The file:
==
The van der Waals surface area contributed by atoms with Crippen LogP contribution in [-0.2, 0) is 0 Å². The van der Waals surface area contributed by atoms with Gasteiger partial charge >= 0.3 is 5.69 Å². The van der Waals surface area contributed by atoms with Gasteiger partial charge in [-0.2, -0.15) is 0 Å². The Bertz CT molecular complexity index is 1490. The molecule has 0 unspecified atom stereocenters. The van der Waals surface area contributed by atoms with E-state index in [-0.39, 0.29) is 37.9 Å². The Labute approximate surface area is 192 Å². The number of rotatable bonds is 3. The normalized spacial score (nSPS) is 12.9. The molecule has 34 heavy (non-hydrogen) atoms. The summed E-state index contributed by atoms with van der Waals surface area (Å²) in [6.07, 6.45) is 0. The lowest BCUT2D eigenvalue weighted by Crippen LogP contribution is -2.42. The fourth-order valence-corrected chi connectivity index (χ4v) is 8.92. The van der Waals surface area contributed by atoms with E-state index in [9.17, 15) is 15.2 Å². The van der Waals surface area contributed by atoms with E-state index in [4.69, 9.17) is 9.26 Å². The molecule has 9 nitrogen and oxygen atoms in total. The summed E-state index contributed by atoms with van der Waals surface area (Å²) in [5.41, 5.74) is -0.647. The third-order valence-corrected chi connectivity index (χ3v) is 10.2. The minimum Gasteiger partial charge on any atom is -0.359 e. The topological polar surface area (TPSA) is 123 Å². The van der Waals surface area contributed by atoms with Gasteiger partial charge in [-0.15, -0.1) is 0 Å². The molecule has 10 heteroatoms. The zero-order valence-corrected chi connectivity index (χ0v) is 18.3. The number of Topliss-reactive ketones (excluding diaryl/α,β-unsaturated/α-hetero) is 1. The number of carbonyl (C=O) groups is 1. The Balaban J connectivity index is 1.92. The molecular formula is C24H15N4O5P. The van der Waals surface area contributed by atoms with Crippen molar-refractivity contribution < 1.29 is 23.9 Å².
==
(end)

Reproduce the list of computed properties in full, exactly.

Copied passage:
The van der Waals surface area contributed by atoms with Crippen LogP contribution in [-0.2, 0) is 0 Å². The van der Waals surface area contributed by atoms with Gasteiger partial charge >= 0.3 is 5.69 Å². The van der Waals surface area contributed by atoms with Gasteiger partial charge in [-0.2, -0.15) is 0 Å². The Bertz CT molecular complexity index is 1490. The molecule has 0 unspecified atom stereocenters. The van der Waals surface area contributed by atoms with E-state index in [-0.39, 0.29) is 37.9 Å². The Labute approximate surface area is 192 Å². The number of rotatable bonds is 3. The normalized spacial score (nSPS) is 12.9. The molecule has 34 heavy (non-hydrogen) atoms. The summed E-state index contributed by atoms with van der Waals surface area (Å²) in [6.07, 6.45) is 0. The lowest BCUT2D eigenvalue weighted by Crippen LogP contribution is -2.42. The fourth-order valence-corrected chi connectivity index (χ4v) is 8.92. The van der Waals surface area contributed by atoms with E-state index in [9.17, 15) is 15.2 Å². The van der Waals surface area contributed by atoms with E-state index in [4.69, 9.17) is 9.26 Å². The molecule has 9 nitrogen and oxygen atoms in total. The summed E-state index contributed by atoms with van der Waals surface area (Å²) in [5.41, 5.74) is -0.647. The third-order valence-corrected chi connectivity index (χ3v) is 10.2. The minimum Gasteiger partial charge on any atom is -0.359 e. The topological polar surface area (TPSA) is 123 Å². The van der Waals surface area contributed by atoms with Gasteiger partial charge in [-0.15, -0.1) is 0 Å². The molecule has 10 heteroatoms. The zero-order valence-corrected chi connectivity index (χ0v) is 18.3. The number of Topliss-reactive ketones (excluding diaryl/α,β-unsaturated/α-hetero) is 1. The number of carbonyl (C=O) groups is 1. The Balaban J connectivity index is 1.92. The molecular formula is C24H15N4O5P. The van der Waals surface area contributed by atoms with Crippen molar-refractivity contribution < 1.29 is 23.9 Å².